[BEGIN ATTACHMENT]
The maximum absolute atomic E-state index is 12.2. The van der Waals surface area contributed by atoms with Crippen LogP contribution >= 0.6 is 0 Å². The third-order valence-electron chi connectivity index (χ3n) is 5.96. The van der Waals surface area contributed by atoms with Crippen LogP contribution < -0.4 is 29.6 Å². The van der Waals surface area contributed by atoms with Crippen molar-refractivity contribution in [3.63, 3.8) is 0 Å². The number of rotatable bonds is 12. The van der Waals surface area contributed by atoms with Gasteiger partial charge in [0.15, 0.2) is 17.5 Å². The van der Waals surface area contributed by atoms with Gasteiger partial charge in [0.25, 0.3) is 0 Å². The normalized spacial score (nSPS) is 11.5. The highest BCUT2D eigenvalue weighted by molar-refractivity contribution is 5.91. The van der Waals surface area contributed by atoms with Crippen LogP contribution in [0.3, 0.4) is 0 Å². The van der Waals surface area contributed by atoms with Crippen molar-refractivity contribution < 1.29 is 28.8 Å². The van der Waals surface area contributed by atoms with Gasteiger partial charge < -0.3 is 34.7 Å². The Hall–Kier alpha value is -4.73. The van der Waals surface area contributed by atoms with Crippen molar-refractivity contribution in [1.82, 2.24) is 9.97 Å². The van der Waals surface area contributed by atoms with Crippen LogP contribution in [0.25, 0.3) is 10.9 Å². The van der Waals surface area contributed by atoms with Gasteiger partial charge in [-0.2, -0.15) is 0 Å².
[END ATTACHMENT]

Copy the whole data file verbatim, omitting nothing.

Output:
The maximum absolute atomic E-state index is 12.2. The van der Waals surface area contributed by atoms with Crippen LogP contribution >= 0.6 is 0 Å². The third-order valence-electron chi connectivity index (χ3n) is 5.96. The van der Waals surface area contributed by atoms with Crippen LogP contribution < -0.4 is 29.6 Å². The van der Waals surface area contributed by atoms with Crippen molar-refractivity contribution in [3.63, 3.8) is 0 Å². The number of rotatable bonds is 12. The van der Waals surface area contributed by atoms with Gasteiger partial charge in [0.15, 0.2) is 17.5 Å². The van der Waals surface area contributed by atoms with Gasteiger partial charge in [0.25, 0.3) is 0 Å². The normalized spacial score (nSPS) is 11.5. The highest BCUT2D eigenvalue weighted by molar-refractivity contribution is 5.91. The van der Waals surface area contributed by atoms with Crippen LogP contribution in [0.3, 0.4) is 0 Å². The van der Waals surface area contributed by atoms with Crippen molar-refractivity contribution < 1.29 is 28.8 Å². The van der Waals surface area contributed by atoms with Gasteiger partial charge < -0.3 is 34.7 Å². The Hall–Kier alpha value is -4.73. The van der Waals surface area contributed by atoms with Crippen molar-refractivity contribution in [1.82, 2.24) is 9.97 Å². The van der Waals surface area contributed by atoms with Crippen LogP contribution in [0.25, 0.3) is 10.9 Å². The van der Waals surface area contributed by atoms with Gasteiger partial charge in [-0.2, -0.15) is 0 Å².